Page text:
A Word with Teeth



December 5, 2019

Mark 1:7-11 (NRSV)

He proclaimed, “The one who is more powerful than I is coming after me; I am not worthy to stoop down and untie the thong of his sandals. I have baptized you with water; but he will baptize you with the Holy Spirit.”

In those days Jesus came from Nazareth of Galilee and was baptized by John in the Jordan. And just as he was coming up out of the water, he saw the heavens torn apart and the Spirit descending like a dove on him. And a voice came from heaven, “You are my Son, the Beloved; with you I am well pleased.”


Getting to know myself as the beloved of God has been one of the great discoveries of my life. I started out pretty early thinking that life would be a lot better if I looked differently, thought differently, and acted differently from the way I was naturally. It seemed like I invariably fell short among my peers, either in their estimation or in my own.

As I grew, I developed the idea that I needed to try hard to make myself acceptable to God, too. I would berate myself every time I failed to live up to my own spiritual expectations. For this recovering legalist and people-pleaser, the word beloved continues to ring freedom into my soul. It is in the Father’s word of love over Jesus that I encounter my own belovedness, too.

Beloved is a word with teeth. It is not a saccharine word. This good news is not meant to merely pat you on the back and make you feel better about yourself.

This word claims you.

This word claimed Jesus.

In the words, “You are my beloved son,” the Father gave Jesus his anchor, his root, the one truth that he could hold onto in the future when everything else would be ripped away. The Father’s declaration of love claimed Jesus so deeply that it would sustain him all the way until the end.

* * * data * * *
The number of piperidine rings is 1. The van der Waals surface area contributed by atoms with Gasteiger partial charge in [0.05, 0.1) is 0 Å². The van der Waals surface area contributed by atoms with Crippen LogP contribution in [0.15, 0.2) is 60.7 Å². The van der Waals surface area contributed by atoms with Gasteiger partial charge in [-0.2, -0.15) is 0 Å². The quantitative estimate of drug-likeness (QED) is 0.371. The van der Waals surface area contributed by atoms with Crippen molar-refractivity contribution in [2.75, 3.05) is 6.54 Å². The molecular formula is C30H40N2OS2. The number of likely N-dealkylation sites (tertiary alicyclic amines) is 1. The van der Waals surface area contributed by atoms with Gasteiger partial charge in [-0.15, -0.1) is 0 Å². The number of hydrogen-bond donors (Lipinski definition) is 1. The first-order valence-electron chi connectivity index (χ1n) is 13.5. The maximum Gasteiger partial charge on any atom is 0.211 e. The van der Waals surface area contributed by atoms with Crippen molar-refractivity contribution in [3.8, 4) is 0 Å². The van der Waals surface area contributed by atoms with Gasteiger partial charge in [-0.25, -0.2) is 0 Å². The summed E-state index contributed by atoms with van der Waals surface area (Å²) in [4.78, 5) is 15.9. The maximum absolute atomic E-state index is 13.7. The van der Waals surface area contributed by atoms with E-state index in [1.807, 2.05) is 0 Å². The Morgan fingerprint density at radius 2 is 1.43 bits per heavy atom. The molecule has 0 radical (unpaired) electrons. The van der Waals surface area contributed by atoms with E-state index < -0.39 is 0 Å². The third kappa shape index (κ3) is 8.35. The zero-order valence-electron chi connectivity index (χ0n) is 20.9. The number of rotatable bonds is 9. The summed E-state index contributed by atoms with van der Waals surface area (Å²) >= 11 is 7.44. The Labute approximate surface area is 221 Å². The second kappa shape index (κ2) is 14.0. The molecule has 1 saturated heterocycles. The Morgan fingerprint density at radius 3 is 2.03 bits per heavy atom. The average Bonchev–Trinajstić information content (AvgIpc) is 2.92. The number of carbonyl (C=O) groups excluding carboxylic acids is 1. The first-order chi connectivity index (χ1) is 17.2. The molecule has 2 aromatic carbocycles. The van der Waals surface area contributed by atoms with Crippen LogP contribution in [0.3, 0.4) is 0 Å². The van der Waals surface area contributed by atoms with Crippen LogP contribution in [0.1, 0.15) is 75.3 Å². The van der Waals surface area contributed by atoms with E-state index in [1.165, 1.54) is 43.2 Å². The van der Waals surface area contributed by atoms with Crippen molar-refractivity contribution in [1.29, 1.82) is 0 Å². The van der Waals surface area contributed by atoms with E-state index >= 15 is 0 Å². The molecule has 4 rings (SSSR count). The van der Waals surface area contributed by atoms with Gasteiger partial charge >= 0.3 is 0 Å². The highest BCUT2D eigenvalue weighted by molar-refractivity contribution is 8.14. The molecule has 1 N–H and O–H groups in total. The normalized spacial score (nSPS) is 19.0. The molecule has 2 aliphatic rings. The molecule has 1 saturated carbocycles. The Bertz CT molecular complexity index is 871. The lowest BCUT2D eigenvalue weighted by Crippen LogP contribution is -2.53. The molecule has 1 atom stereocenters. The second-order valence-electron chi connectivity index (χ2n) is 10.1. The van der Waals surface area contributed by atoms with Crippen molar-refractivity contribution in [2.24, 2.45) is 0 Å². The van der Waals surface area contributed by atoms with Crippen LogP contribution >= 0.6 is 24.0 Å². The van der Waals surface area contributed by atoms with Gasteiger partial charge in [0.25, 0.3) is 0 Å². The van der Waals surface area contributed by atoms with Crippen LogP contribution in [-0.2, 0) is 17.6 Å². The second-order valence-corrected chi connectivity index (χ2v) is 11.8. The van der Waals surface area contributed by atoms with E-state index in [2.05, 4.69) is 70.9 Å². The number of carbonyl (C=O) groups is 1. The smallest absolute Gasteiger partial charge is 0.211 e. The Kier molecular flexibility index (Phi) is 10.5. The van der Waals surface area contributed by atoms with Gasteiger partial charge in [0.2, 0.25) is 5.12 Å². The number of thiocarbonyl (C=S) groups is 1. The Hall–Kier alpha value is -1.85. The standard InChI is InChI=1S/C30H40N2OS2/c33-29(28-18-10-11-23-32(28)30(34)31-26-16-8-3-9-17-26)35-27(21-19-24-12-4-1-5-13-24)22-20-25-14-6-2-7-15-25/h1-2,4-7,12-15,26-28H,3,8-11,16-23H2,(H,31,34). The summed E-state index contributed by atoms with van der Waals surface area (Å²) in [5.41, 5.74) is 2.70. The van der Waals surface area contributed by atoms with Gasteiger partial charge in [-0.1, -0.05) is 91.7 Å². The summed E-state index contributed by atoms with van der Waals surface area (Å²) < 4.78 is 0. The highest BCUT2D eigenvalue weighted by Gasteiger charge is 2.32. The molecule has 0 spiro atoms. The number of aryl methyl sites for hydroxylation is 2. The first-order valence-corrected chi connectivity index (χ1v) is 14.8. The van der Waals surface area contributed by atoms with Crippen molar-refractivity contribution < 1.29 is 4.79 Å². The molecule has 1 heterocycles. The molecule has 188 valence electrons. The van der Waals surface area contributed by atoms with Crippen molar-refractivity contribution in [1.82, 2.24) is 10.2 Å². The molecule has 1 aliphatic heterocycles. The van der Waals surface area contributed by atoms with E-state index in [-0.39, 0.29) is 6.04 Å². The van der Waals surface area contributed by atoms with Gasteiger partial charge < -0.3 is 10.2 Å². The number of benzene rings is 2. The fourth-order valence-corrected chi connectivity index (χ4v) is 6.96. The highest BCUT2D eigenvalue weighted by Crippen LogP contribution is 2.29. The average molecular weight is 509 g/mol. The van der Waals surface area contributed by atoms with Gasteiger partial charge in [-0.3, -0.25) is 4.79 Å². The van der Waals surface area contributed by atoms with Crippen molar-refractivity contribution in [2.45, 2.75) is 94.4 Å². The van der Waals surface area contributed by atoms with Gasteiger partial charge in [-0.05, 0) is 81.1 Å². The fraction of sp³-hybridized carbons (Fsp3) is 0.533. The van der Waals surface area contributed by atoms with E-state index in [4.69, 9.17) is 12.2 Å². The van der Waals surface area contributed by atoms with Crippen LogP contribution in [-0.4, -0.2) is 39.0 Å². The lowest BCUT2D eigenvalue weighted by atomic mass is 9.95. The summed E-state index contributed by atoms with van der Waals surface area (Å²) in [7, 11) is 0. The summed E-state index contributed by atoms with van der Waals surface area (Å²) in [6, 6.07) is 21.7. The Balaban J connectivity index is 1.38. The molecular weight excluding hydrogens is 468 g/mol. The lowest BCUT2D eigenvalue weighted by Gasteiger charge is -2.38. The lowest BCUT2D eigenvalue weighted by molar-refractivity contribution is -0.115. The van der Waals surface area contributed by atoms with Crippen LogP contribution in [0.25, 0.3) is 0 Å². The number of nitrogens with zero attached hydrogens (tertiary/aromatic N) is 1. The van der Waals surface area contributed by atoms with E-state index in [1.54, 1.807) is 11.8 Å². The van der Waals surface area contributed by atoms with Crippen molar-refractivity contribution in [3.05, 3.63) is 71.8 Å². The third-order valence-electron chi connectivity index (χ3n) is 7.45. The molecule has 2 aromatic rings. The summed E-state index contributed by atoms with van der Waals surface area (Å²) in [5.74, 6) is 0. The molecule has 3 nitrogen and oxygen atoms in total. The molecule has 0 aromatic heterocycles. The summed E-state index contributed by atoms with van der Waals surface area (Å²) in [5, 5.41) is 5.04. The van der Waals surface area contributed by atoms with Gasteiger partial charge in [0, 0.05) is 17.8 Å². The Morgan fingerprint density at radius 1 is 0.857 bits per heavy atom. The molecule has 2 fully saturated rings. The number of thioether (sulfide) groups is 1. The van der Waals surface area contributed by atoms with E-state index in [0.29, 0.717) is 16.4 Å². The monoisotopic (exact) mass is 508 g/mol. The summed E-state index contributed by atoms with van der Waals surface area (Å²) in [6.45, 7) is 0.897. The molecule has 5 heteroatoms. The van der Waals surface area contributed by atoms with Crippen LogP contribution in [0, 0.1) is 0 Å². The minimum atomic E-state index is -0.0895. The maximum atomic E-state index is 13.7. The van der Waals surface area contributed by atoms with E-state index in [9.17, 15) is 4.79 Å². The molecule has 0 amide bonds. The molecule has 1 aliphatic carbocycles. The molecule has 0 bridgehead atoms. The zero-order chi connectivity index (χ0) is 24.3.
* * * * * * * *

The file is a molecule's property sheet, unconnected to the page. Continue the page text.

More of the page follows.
Beloved is a title that’s freely given to you—for just being you.

Before Jesus ever became known as the Messiah, the Father defined him as his beloved son. Jesus was given an identity that didn’t depend on what anybody else thought about him or what he might be tempted to think about himself. He was his Father’s beloved son. Nobody could change that, not even Jesus.

It’s the Father’s choice of love that makes us the beloved.

It’s the Father’s choice to claim us that makes us his.

I told you earlier that the word beloved is a word “with teeth.” Whatever “has teeth” has power and authority standing behind it. Being the beloved child of God “has teeth” because the one who is standing behind that fundamental identity is the Creator of the universe. Even if the whole world falls, our fundamental identities as the beloved children of God will still stand.

There is an intrinsic hope in this identity for all who suffer.

God is a Father who takes care of his own.

God vindicates, God ensures justice, God remembers even when we forget.

God raises the dead on the third day.

In the movie The Lion King, Simba has run away from home out of guilt over his father’s death. One night he is drawn by a wise guide, Rafiki, to a pool of water. In that water, Rafiki tells him that he will find his father. But Simba only sees himself. Rafiki urges him to look again, that his father Mufasa is in him. Suddenly Simba’s reflection changes to Mufasa’s and he sees Mufasa surrounded in light, urging him, “Remember who you are.”

Simba cannot escape being Mufasa’s beloved son.

His father claimed him when he was born and there were teeth behind his words.

It’s the same with you me.

We are children of a king who is not of this world, a king whose kingdom of liberation and light has come, is coming, and will come again, a king who will not stop until every wrong is made right and every captive is set free. We were claimed as the beloved of God before the world began, and when God spoke us into existence, there were teeth behind his words.

May we dare to remember who we are.

God is here.


Father, here I am, your beloved one.
I receive your words over my life:
I am your beloved child. You are well pleased with me.
Spirit of God, breathe these words deep into my heart today.


  • What is your response to hearing that you are the beloved of God?
  • How might your life change if the word beloved claimed you?
  • Who is someone else in your life who needs to know that they are beloved, too?
  • How might you share this good news with them?

Casey Culbreth

Song for Meditation:

Every Captive Free by Matt Gilman
Spotify Playlist for Advent Daily Text


Casey Page Culbreth is a worship pastor at Grace Church in Cape Coral, Florida. She loves exploring different countries, gardening, hanging out at bookstores and movie theaters, and enjoying coffee with friends. You can follow Casey on Instagram @caseypageculbreth, visit her blog at ByCloudandFire.com, or learn about her worship ministry at caseypage.com.